HM Revenue & Customs’ policing of the national living wage and national minimum wage has identified a record amount of arrears affecting the highest number of workers in the pay rate’s history.
In a report on NMW compliance and enforcement, the Department for Business, Energy & Industrial Strategy (BEIS) identified more than £24.4 million in arrears for 221,581 workers in the 2018-19 financial year. This represented a 50% increase in the amount of arrears identified (£15.6 million identified in 2017-18) and a 10% increase on the number of workers affected (201,785).
There was also a 24% increase in the number of penalties issued, from 810 to 1,008, and a 22% jump in the value of those penalties, to £17.1 million.
Social care compliance scheme
HMRC introduced the voluntary Social Care Compliance Scheme (SCCS) to allow employers in the sector to self-review in order to identify and pay any wage arrears to workers. A quarter (£6.0 million) of the arrears identified in 2018-19 came from the SCCS. HMRC provides NMW advice to employers in social care and, provided all arrears are paid within a prescribed timescale, employers are exempt from financial penalties and from being “named and shamed”.
The increased detection of underpayment is largely the result of increased funding. The budget for enforcing the minimum wage has doubled since the introduction of the national living wage, increasing from £13.2 million in 2015-16 to £25.2 million in 2018-19. The budget for 2019-20 is £26.3 million.
HMRC uses various techniques to enforce the minimum wage, ranging from “nudge letters” in low-risk cases to criminal prosecution in the most serious.
In 2017 the tax office created five teams to specifically tackle non-compliance in larger and more complex organisations and their supply chains, where there is a risk of non-compliance. During 2018-19, HMRC employed an additional 124 compliance officers, bringing the total to 442 staff.
Steven Porter, partner at law firm Pinsent Masons said: “Failure to comply with national minimum wage rules can be hugely costly – penalties can be up to 200% of what HMRC believes is owed.”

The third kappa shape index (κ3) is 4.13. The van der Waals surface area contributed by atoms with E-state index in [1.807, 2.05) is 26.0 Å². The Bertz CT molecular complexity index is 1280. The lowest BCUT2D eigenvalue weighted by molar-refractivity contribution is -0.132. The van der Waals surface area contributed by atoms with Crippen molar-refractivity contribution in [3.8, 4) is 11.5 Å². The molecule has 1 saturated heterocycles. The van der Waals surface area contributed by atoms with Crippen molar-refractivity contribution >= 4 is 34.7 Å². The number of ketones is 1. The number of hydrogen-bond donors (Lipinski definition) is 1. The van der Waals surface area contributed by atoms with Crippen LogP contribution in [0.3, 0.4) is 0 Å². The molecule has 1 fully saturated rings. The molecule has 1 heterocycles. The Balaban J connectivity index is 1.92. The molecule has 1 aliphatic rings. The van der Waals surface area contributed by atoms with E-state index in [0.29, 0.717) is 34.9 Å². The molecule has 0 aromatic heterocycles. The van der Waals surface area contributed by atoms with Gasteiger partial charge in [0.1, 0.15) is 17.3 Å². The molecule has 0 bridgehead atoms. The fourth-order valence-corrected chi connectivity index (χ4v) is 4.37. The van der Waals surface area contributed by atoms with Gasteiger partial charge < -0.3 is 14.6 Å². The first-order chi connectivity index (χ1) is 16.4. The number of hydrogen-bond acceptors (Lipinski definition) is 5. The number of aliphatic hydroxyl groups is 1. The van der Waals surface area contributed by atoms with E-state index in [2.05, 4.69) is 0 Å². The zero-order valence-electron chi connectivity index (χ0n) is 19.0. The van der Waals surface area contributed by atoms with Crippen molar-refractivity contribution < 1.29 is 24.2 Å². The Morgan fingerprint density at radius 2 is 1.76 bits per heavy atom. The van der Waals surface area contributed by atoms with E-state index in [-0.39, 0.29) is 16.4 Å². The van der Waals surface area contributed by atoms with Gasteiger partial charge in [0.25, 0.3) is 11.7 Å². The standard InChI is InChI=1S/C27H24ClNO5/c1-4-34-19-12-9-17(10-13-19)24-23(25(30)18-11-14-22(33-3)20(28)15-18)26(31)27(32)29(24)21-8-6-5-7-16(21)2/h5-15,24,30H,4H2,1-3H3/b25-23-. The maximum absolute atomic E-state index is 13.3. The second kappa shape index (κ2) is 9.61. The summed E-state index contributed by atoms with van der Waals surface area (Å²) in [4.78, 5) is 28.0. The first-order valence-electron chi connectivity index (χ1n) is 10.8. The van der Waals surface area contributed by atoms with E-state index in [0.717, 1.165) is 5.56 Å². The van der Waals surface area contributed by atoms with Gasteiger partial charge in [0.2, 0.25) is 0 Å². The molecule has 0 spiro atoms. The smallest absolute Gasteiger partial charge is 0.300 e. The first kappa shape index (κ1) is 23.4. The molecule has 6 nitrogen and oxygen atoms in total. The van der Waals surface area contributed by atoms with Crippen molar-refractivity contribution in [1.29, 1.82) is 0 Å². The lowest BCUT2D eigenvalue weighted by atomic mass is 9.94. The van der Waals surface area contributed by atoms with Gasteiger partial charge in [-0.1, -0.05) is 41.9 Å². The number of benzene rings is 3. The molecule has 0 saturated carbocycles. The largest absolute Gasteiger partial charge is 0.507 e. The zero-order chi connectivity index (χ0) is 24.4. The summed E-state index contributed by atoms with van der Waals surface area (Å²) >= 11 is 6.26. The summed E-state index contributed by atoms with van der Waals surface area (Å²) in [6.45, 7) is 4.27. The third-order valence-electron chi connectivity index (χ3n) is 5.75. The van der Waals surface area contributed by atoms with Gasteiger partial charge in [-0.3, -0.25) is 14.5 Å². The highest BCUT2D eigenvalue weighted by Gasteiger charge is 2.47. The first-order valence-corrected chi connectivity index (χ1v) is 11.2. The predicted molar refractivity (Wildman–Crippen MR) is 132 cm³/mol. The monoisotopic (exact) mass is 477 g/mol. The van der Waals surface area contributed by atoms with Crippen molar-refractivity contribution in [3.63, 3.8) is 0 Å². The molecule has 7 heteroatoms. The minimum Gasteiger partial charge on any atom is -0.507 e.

“HMRC is undoubtedly getting better at identifying non-compliance, largely as a result of having a treasure trove of information from employees and a large budget to spend on its NMW compliance efforts – at £27.4m for 2019-20.”
Last week, the government announced a more “proportionate” approach to enforcement and that it will resume naming employers that underpay. The last naming round was in July 2018 but it is expected to restart in approximately three months’ time.
Pinsent Masons said a a new online system for whistleblowing, introduced in 2017, has led to a massive increase in reports from 710 in 2016-17 to 4,237 in 2017-18. Last year, 3,890 reports were made.
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It added that more businesses are now coming forward voluntarily to HMRC in order to pay arrears rather than waiting to be investigated.
Porter said: “Businesses of all sizes can struggle to ensure they comply with the rules – especially smaller businesses who may not have dedicated payroll teams.”
HMRC said in 2018-19 it targeted specific sectors – including social care, employment agencies, the gig economy and retail/commercial warehouses – all of which show a relatively high number or proportion of jobs estimated to be paid below the minimum wage.